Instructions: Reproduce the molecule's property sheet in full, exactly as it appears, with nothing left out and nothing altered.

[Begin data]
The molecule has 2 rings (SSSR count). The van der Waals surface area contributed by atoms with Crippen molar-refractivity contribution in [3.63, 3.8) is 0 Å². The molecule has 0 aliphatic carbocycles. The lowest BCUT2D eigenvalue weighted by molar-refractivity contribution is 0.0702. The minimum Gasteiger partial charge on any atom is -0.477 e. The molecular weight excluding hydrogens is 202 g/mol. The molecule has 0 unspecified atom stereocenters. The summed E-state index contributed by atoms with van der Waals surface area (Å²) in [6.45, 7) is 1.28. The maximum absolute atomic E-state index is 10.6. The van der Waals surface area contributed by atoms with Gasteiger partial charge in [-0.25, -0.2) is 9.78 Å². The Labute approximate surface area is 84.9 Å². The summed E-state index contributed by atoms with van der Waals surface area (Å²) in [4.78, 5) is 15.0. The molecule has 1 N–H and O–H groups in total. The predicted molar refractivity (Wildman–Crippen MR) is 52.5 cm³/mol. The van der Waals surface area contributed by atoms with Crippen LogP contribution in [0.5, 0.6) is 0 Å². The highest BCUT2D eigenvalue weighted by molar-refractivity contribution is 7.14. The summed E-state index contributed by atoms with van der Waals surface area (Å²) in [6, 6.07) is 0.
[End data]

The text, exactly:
The molecule has 2 rings (SSSR count). The van der Waals surface area contributed by atoms with Crippen molar-refractivity contribution in [3.63, 3.8) is 0 Å². The molecule has 0 aliphatic carbocycles. The lowest BCUT2D eigenvalue weighted by molar-refractivity contribution is 0.0702. The minimum Gasteiger partial charge on any atom is -0.477 e. The molecular weight excluding hydrogens is 202 g/mol. The molecule has 0 unspecified atom stereocenters. The summed E-state index contributed by atoms with van der Waals surface area (Å²) in [6.45, 7) is 1.28. The maximum absolute atomic E-state index is 10.6. The van der Waals surface area contributed by atoms with Gasteiger partial charge in [-0.25, -0.2) is 9.78 Å². The Labute approximate surface area is 84.9 Å². The summed E-state index contributed by atoms with van der Waals surface area (Å²) in [4.78, 5) is 15.0. The molecule has 1 N–H and O–H groups in total. The predicted molar refractivity (Wildman–Crippen MR) is 52.5 cm³/mol. The van der Waals surface area contributed by atoms with Crippen LogP contribution in [0.5, 0.6) is 0 Å². The highest BCUT2D eigenvalue weighted by molar-refractivity contribution is 7.14. The summed E-state index contributed by atoms with van der Waals surface area (Å²) in [6, 6.07) is 0.